It is often difficult for the virtues Paragon to admit their failure. However, Gladys Berejikrian’s Trebyle reminds us in a timely manner that it may be better to apply a torch lamp to our standards. The misdemeanor of a Sydney mother like me is less important and is probably subject to self-censorship. This is my attempt, the Bellezi Crian style:
About personal grooming: Yes, I wash and brush my teeth every day and wear almost clean clothes, but something can happen between the time I wear it and the time I leave the door, it’s just life. It’s awkward and no one can foresee these things. Before I leave the door, I don’t know who will contaminate me with my dirty hands. I trust others to keep their hands clean, and that’s my fault. I trust too much. I have had relationships with these people for a long time. In fact, I gave birth to them. And when they stain my clothes, I can’t tell you how I was disappointed.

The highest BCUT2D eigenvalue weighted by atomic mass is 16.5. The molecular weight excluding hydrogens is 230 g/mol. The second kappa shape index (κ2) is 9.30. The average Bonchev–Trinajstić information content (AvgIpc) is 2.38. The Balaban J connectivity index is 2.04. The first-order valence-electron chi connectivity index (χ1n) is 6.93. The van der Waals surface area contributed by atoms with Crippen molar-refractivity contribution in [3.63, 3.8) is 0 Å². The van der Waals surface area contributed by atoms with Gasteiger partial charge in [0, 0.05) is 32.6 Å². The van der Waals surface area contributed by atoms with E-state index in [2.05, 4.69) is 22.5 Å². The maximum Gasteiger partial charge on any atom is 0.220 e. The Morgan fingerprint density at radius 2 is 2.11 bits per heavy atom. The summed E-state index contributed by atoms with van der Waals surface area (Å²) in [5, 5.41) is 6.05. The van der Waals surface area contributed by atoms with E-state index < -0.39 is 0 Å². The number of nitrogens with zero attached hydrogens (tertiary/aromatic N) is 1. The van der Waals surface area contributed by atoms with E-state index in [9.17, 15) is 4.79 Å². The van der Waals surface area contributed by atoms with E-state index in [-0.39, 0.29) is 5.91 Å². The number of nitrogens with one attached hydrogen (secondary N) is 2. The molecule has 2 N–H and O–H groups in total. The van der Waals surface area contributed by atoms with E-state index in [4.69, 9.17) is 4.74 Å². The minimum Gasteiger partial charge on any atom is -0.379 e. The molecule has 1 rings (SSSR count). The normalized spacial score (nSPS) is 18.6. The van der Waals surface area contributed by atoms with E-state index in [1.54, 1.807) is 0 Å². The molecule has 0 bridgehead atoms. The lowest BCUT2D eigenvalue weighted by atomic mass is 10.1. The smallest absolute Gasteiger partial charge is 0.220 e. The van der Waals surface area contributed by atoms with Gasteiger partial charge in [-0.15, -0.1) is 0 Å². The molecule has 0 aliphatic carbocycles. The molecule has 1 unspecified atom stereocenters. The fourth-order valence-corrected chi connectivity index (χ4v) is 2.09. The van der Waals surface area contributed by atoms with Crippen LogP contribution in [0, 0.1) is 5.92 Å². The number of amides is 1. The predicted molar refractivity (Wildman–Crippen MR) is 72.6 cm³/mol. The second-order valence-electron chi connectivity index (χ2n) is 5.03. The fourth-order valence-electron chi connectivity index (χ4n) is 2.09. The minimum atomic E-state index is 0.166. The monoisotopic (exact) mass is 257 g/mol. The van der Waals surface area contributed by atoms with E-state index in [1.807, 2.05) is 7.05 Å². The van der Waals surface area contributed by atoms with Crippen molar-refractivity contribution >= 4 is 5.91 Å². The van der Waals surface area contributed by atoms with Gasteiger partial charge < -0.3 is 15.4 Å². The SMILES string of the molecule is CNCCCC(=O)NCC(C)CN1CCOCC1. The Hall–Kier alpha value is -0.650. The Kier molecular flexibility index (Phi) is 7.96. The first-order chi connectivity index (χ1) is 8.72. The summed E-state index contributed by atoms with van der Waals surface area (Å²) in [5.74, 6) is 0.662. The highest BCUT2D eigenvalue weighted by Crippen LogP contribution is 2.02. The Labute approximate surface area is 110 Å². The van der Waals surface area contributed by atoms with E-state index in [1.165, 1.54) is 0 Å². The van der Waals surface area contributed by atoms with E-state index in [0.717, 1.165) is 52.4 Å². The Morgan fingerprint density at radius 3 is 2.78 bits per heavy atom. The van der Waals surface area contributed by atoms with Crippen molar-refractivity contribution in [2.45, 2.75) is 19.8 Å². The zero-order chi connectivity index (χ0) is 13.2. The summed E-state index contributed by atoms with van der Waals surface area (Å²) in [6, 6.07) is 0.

I also admit that I’m often stuffed with not brushing my hair, and this is unacceptable. Why not get in the habit of brushing your teeth before you leave home? That’s a really good question, and look, I separate my home self from my outing self, and sometimes my home self invades my outside life, and it’s sad is. And if you knew what you knew about combustibles in 2018, let’s just say that you never wore that wig.
When wearing a mask on public transport: Yes, in theory, I wear a mask on public transport. But I admit that my actions are sometimes … often … always … not in line with my ideals every time except once. But I support the use of masks on public transport. I first admit that I am more than a human being. So, to be precise, it’s not a superhuman, but probably a flawed superhuman, and as others say, it’s definitely human qualities and superhuman aspirations. And the next time you get on the bus, don’t forget to pack your mask.
Place of originGladys Berejikrian’s Virtue Paragon